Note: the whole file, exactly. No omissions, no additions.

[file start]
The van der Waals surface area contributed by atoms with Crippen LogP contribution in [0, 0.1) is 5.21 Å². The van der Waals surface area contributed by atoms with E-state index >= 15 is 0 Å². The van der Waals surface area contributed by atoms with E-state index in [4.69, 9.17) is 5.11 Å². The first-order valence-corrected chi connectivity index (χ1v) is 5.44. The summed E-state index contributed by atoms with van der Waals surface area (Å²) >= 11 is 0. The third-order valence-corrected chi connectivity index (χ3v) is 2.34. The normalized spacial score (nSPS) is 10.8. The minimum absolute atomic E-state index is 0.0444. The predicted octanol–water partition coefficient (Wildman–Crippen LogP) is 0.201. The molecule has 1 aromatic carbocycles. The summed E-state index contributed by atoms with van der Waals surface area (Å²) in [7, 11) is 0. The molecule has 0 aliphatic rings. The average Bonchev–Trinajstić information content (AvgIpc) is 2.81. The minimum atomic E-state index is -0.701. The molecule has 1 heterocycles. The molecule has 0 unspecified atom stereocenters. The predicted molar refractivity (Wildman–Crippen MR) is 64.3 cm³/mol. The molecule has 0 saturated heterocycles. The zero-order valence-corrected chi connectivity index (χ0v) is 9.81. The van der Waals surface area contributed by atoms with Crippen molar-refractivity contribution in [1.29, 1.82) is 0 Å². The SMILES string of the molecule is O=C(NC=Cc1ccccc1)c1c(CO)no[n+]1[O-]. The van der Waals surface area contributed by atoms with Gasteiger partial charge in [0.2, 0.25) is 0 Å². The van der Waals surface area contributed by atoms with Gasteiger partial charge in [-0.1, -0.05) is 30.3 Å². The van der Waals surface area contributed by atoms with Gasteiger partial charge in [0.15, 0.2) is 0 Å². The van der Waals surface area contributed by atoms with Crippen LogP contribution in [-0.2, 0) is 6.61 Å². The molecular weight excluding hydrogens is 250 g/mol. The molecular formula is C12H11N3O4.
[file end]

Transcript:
The van der Waals surface area contributed by atoms with Crippen LogP contribution in [0, 0.1) is 5.21 Å². The van der Waals surface area contributed by atoms with E-state index >= 15 is 0 Å². The van der Waals surface area contributed by atoms with E-state index in [4.69, 9.17) is 5.11 Å². The first-order valence-corrected chi connectivity index (χ1v) is 5.44. The summed E-state index contributed by atoms with van der Waals surface area (Å²) >= 11 is 0. The third-order valence-corrected chi connectivity index (χ3v) is 2.34. The normalized spacial score (nSPS) is 10.8. The minimum absolute atomic E-state index is 0.0444. The predicted octanol–water partition coefficient (Wildman–Crippen LogP) is 0.201. The molecule has 1 aromatic carbocycles. The summed E-state index contributed by atoms with van der Waals surface area (Å²) in [7, 11) is 0. The molecule has 0 aliphatic rings. The average Bonchev–Trinajstić information content (AvgIpc) is 2.81. The minimum atomic E-state index is -0.701. The molecule has 1 heterocycles. The molecule has 0 unspecified atom stereocenters. The predicted molar refractivity (Wildman–Crippen MR) is 64.3 cm³/mol. The molecule has 0 saturated heterocycles. The zero-order valence-corrected chi connectivity index (χ0v) is 9.81. The van der Waals surface area contributed by atoms with Crippen molar-refractivity contribution in [1.29, 1.82) is 0 Å². The SMILES string of the molecule is O=C(NC=Cc1ccccc1)c1c(CO)no[n+]1[O-]. The van der Waals surface area contributed by atoms with Gasteiger partial charge in [0.2, 0.25) is 0 Å². The van der Waals surface area contributed by atoms with Gasteiger partial charge in [-0.1, -0.05) is 30.3 Å². The van der Waals surface area contributed by atoms with Gasteiger partial charge in [0.15, 0.2) is 0 Å². The van der Waals surface area contributed by atoms with Crippen LogP contribution in [-0.2, 0) is 6.61 Å². The molecular weight excluding hydrogens is 250 g/mol. The molecular formula is C12H11N3O4.